Our attempts to enhance the gospel through catering to the desires of any one age or interest group, in fact, detract from it.
- Rusty Benson
The future of the Christian church is in trouble, and here’s why: Millennials.
You know the generation of 20- to 30-somethings that won’t attend a church where traditional liturgy is used or where they perceive worship as “unauthentic.”
So come on old people, let’s keep them happy! They are the key to the church’s future.
Let’s form a committee to study the complicated relationship of Millennials to the church. Follow that with a new special outreach, maybe a conference aimed at the finicky generation. Then, maybe they’ll think our church is “relevant” enough to visit. Of course, we’ll have to get that mobile app finished and the coffee bar up and running by then.
We can analyze the patterns of decline as reported in Christian publications, and perhaps reverse the trend of nonattendance with a new branding campaign. An understated logo and clever catchphrase … that’ll do the trick, right?
OK, sorry for the sarcasm. But aren’t we overdoing it a bit in our concern to attract Millennials, as if they required something from churches that earlier generations did not? Let me say clearly that in my opinion, they do not.
If the 21st century church has anything to learn from the life and ministry of Dr. Martyn Lloyd-Jones (more here and here), it is this: Every generation is hungry for what Jesus alone provides. Our attempts to enhance the gospel through catering to the desires of any one age or interest group, in fact, detract from it.
In churches where the gospel is proclaimed with biblical accuracy and the Holy Spirit is at work, people of all ages are being transformed more and more into the image of Jesus.
Here are four observations why I believe Christians can – in good conscience – end the hand-wringing about Millennials.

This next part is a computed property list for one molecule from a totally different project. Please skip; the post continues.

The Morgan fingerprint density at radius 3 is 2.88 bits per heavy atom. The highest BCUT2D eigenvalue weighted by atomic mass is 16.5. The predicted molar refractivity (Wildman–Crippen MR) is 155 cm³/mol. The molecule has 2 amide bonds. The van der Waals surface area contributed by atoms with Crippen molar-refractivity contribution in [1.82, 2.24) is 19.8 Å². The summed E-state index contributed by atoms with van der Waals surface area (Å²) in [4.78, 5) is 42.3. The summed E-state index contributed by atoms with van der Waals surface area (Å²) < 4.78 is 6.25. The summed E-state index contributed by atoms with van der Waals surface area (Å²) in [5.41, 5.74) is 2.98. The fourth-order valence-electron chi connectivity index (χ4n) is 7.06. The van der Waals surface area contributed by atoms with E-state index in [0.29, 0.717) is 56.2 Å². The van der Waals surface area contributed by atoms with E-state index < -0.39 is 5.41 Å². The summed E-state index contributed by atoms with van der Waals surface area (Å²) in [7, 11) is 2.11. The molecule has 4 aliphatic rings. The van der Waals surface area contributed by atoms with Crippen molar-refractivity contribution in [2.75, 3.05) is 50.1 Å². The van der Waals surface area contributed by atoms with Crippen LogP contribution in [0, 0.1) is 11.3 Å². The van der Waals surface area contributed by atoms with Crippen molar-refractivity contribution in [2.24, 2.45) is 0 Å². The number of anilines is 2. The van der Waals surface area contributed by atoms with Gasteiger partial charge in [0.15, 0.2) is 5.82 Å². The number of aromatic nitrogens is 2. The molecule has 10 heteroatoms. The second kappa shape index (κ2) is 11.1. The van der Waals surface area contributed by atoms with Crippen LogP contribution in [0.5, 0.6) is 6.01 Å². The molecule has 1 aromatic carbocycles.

1. Among young couples, I see some of the best parents I’ve ever known. Perfect? Of course not, but is any generation? What I see and commend is a distinctively Christian view of parenting in which the glory of the gospel and the beauty of Christ is preeminent, and is not confused with being a good boy or girl. In part, I may have missed that during my parenting years.
2. Among Millennials are men and women who display maturity in Christ beyond their years. During a recent family crisis, a young mother in my church walked alongside our family daily, guiding us through some very difficult decisions. Numerous other young Christians sent encouraging messages, came by to offer prayer and comfort, provide meals, and well-timed hugs.
Another young couple I know in their mid-20s are models in ministering to the physical, emotional and spiritual needs of others. Their willingness to rearrange their own lives and get their hands messy with the problems of others is remarkable.
3. I know many young adults who love Christ and the church. Their lives orbit around the Word taught, preached, and lived out in their families, communities, workplaces and local churches.
Are these young men and women exceptions? Of course they are, because those who have truly been changed by Christ have always been – and will always be – exceptions.
4. Finally, Christ’s church will endure because that is His plan, and He is more than able to fulfill it.
One way the Bible describes the church is “the bride of Christ.” Revelation 19:7 (ESV) describes a scene at the end of time at the marriage supper of the Lamb when Christ claims His Bride: “Let us rejoice and exult and give him the glory, for the marriage of the Lamb has come, and his Bride has made herself ready. …”
Our love for Christ’s church may wax and wane, but His love for His Bride does not. And that is the real reason that we have nothing to fear from Millennials, Boomers, Gen Xers or any other generation.